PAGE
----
Monday, April 28, 2008

The Intellectual Dishonesty of McCain's Economic Advisor

I've been out of the country the last couple weeks and haven't had a chance to discuss in more detail the talk I attended with McCain's economic advisor, Doug Holtz-Eakin. Since then, McCain has released a detailed tax program, and the Tax Policy Center has released their analysis of the program. Then Holtz-Eakin responded to the Tax Policy Center post here.

According to the Tax Policy Center, McCain's plan--which would perpetuate the Bush tax cuts, eliminate the alternative minimum tax, and sharply reduce rates on corporate profits--would cut government revenue by $500 billion a year. This is a huge drop that's just unthinkable. It would require either explosive government deficits or dismantling much of what the government does. Currently, federal spending is about 20 percent of GDP. Under McCain's plan, revenue would be only 16.8 percent of GDP.

Holtz-Eakin would then appear to have an impossible job: justifying something that can't be done. In this Tax Policy Center response, he tries to do something he also did in his talk, but which I didn't understand when I first heard it. Paul Krugman explains it in his column today and Ezra Klein caught it when we saw Holtz-Eakin speak. Let me try my own brief explanation:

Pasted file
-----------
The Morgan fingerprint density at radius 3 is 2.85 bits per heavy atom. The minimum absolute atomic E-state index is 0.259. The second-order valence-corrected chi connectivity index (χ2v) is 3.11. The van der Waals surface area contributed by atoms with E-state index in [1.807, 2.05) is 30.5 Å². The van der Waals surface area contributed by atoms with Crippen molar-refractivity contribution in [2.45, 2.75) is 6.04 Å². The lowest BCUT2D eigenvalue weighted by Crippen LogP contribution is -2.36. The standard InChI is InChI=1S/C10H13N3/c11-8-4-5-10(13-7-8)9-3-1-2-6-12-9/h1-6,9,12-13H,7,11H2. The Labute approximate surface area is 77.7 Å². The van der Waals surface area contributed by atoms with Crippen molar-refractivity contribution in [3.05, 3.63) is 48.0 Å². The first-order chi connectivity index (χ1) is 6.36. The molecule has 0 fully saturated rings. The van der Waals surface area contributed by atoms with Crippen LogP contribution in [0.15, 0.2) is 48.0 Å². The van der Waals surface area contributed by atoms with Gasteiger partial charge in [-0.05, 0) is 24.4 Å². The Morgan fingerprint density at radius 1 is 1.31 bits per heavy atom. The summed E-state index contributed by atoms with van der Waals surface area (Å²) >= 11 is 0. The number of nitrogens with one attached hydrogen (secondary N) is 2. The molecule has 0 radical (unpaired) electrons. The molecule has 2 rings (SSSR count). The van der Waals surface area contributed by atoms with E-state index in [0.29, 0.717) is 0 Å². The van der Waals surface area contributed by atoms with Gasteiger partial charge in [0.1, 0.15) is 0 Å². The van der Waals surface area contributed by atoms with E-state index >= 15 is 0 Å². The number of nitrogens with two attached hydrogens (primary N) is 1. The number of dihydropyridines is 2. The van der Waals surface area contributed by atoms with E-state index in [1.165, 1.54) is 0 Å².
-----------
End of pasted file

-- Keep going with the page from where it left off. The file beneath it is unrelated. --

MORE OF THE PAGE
The Congressional Budget Office does its budget forecasts based on current law. Current law shows the Bush tax cuts expiring. Holtz-Eakin argues that since everybody "knows" the Bush tax cuts will be extended, the baseline should assume that they will, and that McCain's proposal should be judged against this "realistic" baseline rather than current law. By this logic, McCain's tax plan doesn't lead to huge deficits which threaten the government's solvency--we were already there with the "baseline" scenario, so it's not McCain's fault.

This kind of bogus logic can make your head explode. By this line of reasoning, McCain won't be responsible for the consequences of extending our stay in Iraq for 100 or 1000 years--since we're there already, indefinite occupation of Iraq is just the baseline scenario.

Holtz-Eakin used to have some cred among policy wonks as a serious, honest economist. Looks like he's decided to flush that down the drain.

I still have a couple more things to say about the Holtz-Eakin talk (including his response to my question!) I will write about these in the next couple days.

No comments: